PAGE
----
When plans for my son’s home infusion go haywire

In the world of rare disease treatment, one snafu can cause big problems

Keara Engle avatar

by Keara Engle |

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Every month, we receive a package at our house for my 6-year-old son, Cayden, worth almost $14,000. What could cost so much, you might wonder? Life-saving medication.

Cayden receives biweekly infusions of Nexviazyme (avalglucosidase alfa), as enzyme-replacement infusions are currently the only treatment option for Pompe disease, which Cayden was born with.

Typically, the deliveries are smooth and easy. We call the pharmacy to order the medication and the supplies that go with it. This time, however, when I opened the package, I noticed that something was missing. The sterile water that is used to mix Nexviazyme was nowhere to be found.

Usually, this wouldn’t be a big deal, but Cayden’s infusion was scheduled for the next day. I immediately contacted his home-infusion nurse to let her know that the water was missing, because without it, the infusion wouldn’t be possible. My next call was to the pharmacy, where I explained what had happened. They apologized and immediately sent the sterile water via overnight shipping so that it would arrive sometime the next day.

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Better outcomes seen after switch to Nexviazyme from Lumizyme

While this solution was helpful, there’s no telling when delivery drivers will arrive at our house. On a typical infusion day, we like to start bright and early, between 7 and 8 a.m. Because the infusion takes roughly six hours from start to finish, it works best for us to start early. That way, our entire day isn’t tied up.

In a bit of a panic, I reached out to Cayden’s metabolic specialist, who prescribes everything infusion-related. I wanted to see if the specialist could send a prescription for the sterile water to a nearby pharmacy. With a few minutes to spare, the doctor sent the prescription just before their office closed.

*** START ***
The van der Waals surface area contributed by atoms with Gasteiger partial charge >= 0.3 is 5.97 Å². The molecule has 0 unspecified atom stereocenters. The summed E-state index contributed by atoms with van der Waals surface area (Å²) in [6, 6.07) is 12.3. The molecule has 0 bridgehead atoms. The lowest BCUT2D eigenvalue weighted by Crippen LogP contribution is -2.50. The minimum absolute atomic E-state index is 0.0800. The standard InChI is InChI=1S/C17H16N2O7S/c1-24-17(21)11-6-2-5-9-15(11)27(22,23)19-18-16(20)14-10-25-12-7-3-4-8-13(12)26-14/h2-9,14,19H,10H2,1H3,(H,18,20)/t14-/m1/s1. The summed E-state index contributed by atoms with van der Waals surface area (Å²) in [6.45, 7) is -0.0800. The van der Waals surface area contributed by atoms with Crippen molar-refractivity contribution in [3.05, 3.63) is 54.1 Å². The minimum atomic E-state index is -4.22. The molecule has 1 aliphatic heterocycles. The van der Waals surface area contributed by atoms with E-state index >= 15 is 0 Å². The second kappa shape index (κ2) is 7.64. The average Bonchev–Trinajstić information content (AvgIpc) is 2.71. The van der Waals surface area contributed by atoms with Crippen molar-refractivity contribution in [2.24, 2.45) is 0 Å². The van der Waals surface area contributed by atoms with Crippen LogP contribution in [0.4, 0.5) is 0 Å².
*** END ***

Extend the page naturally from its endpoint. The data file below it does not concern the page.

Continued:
Things finally seemed to be taken care of — or so I thought. As it turns out, the pharmacy didn’t have the sterile water in stock, which meant they’d have to order it. But the pharmacist told me their orders are typically dropped off before the pharmacy even opens, so we could pick it up first thing in the morning!

I called Cayden’s home-infusion nurse again to give her the update. She was thrilled that we’d figured it all out. The last thing either of us wants to deal with is another scheduling issue. The next day, she arrived in the early afternoon, which gave us time to wake up and head to the pharmacy.

The infusion lasted until about 4:30 p.m., but Cayden didn’t mind. He’s used to making adjustments in life because of Pompe disease. I’m glad everything worked out in the end. And now we’re stocked up on sterile water for a while!

Note: Pompe Disease News is strictly a news and information website about the disease. It does not provide medical advice, diagnosis, or treatment. This content is not intended to be a substitute for professional medical advice, diagnosis, or treatment. Always seek the advice of your physician or other qualified health provider with any questions you may have regarding a medical condition. Never disregard professional medical advice or delay in seeking it because of something you have read on this website. The opinions expressed in this column are not those of Pompe Disease News or its parent company, Bionews, and are intended to spark discussion about issues pertaining to Pompe disease.


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